Harvard Step Test
|This article does not cite any references or sources. (July 2013)|
The Harvard Step Test is a type of cardiac stress test for detecting and/or diagnosing cardiovascular disease. It also is a good measurement of fitness, and your ability to recover after a strenuous exercise. The more quickly your heart rate returns to resting, the better shape you are in.
It is a kind of cardiovascular endurance test. The test computes the capability to exercise continuously for extended intervals of time without tiring. The subject (person who is taking the test) steps up and down on a platform at a height of about 45 cm. at a rate of 30 steps per minute for 5 minutes or until exhaustion. Exhaustion is the point at which the subject cannot maintain the stepping rate for 15 seconds. The subject immediately sits down on completion of the test, and the heartbeats are counted for 1 to 1.5, 2 to 2.5, and 3 to 3.5 minutes.
The test was developed at Harvard University in 1943. Several modified versions of the original Harvard Step test exist; an example is the Tecumseh step test. Another modified version, the Sharkey step test, was developed in the 1970s for use by the United States Forest Service at the University of Montana in Missoula.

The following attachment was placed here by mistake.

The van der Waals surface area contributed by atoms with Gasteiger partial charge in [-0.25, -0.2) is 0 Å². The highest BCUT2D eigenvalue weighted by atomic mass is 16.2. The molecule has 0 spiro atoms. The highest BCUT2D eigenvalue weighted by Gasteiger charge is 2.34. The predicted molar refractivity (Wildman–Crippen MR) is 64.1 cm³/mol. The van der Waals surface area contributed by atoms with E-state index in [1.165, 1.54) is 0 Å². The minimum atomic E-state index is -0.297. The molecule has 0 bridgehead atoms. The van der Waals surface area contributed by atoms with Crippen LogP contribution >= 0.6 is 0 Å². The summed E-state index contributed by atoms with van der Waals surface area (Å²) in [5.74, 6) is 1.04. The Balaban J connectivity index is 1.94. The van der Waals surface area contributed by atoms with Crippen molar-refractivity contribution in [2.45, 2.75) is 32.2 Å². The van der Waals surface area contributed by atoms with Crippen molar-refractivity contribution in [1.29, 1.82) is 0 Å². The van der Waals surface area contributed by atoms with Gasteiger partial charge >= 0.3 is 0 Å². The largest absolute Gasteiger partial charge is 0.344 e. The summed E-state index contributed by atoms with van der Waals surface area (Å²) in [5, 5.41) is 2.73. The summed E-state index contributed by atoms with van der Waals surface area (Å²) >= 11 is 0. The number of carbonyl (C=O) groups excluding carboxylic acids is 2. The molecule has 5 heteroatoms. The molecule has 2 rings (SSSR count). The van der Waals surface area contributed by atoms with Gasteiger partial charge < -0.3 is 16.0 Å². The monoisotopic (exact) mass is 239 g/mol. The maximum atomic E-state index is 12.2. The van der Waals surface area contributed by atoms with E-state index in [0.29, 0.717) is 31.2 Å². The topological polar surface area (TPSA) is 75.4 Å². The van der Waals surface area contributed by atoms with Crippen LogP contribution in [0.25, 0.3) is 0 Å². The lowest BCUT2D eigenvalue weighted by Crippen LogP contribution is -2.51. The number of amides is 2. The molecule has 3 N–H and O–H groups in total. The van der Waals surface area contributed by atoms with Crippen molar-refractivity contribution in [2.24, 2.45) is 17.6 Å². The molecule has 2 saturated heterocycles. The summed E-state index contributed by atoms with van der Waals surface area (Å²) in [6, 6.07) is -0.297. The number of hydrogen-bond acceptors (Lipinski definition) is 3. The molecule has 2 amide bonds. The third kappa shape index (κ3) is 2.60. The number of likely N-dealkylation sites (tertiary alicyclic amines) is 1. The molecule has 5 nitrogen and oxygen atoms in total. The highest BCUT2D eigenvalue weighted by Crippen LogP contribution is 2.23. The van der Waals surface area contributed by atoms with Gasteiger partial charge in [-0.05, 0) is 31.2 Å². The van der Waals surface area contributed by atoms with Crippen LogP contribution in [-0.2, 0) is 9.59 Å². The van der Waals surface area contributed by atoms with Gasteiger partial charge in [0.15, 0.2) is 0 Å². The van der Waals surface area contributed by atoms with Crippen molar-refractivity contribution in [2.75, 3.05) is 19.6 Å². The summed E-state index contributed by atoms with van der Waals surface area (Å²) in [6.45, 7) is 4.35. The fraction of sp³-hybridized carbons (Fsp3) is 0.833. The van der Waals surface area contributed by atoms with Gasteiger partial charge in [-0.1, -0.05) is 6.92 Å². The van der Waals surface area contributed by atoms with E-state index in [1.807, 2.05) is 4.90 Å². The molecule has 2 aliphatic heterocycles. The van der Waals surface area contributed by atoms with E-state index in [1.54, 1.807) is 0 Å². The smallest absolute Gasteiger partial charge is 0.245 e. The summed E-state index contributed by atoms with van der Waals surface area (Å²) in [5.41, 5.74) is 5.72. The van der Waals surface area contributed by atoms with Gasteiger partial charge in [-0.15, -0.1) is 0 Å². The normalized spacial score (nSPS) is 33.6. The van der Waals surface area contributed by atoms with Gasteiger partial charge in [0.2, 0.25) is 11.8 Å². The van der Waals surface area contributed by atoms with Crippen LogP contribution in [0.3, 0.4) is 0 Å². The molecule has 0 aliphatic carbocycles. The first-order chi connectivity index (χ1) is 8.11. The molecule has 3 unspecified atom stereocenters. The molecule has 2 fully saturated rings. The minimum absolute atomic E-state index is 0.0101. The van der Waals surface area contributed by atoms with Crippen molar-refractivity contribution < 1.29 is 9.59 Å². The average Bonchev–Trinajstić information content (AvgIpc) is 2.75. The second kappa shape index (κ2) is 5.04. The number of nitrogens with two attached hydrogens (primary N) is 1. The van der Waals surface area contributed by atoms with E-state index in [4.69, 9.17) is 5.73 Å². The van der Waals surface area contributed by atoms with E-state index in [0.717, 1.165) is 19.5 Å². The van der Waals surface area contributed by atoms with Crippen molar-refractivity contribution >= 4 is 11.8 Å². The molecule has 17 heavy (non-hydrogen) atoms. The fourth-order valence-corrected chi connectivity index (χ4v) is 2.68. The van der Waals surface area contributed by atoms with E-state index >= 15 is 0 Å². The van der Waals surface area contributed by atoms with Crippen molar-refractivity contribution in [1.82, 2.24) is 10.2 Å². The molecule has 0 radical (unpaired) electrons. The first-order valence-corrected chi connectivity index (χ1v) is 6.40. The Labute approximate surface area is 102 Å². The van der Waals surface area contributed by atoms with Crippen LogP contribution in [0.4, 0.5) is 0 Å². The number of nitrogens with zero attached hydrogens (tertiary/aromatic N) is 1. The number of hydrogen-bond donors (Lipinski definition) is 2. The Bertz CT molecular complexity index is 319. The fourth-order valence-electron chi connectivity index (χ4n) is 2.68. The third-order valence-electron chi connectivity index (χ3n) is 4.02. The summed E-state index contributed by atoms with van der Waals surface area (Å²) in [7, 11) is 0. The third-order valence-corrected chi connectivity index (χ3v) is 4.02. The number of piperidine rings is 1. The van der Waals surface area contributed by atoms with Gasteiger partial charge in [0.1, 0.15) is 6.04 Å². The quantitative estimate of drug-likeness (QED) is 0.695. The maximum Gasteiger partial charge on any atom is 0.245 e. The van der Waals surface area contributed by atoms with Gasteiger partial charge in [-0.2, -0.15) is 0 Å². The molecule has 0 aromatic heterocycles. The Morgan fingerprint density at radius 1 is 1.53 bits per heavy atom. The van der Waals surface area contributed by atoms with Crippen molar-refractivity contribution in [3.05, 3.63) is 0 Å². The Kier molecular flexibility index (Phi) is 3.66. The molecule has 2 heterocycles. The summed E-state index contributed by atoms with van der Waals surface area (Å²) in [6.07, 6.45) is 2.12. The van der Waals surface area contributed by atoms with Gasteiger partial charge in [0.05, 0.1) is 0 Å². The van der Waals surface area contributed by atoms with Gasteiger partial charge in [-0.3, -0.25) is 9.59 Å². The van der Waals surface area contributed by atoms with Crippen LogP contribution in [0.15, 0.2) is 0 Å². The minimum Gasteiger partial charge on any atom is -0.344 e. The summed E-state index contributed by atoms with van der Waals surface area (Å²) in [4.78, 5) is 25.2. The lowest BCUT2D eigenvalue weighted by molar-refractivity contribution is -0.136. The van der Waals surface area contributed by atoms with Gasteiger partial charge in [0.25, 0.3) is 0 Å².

In popular culture
- In the 1980s, WWF professional wrestler Bob Backlund performed the Harvard step test to demonstrate his exceptional conditioning. In 1983, Sgt. Slaughter challenged Backlund to break his own fictitious Harvard step test record. When Backlund was attempting this feat, Sgt. Slaughter attacked Backlund's manager, Arnold Skaaland. Backlund stopped the test to help Skaaland and then confronted Slaughter in the ring. Slaughter was victorious, whipping Backlund repeatedly with his riding crop.
- Multi-stage fitness
- Cardiology diagnostic tests and procedures
- Physical Fitness
- Work Capacity Test
- Topendsports Description of the Harvard Step Test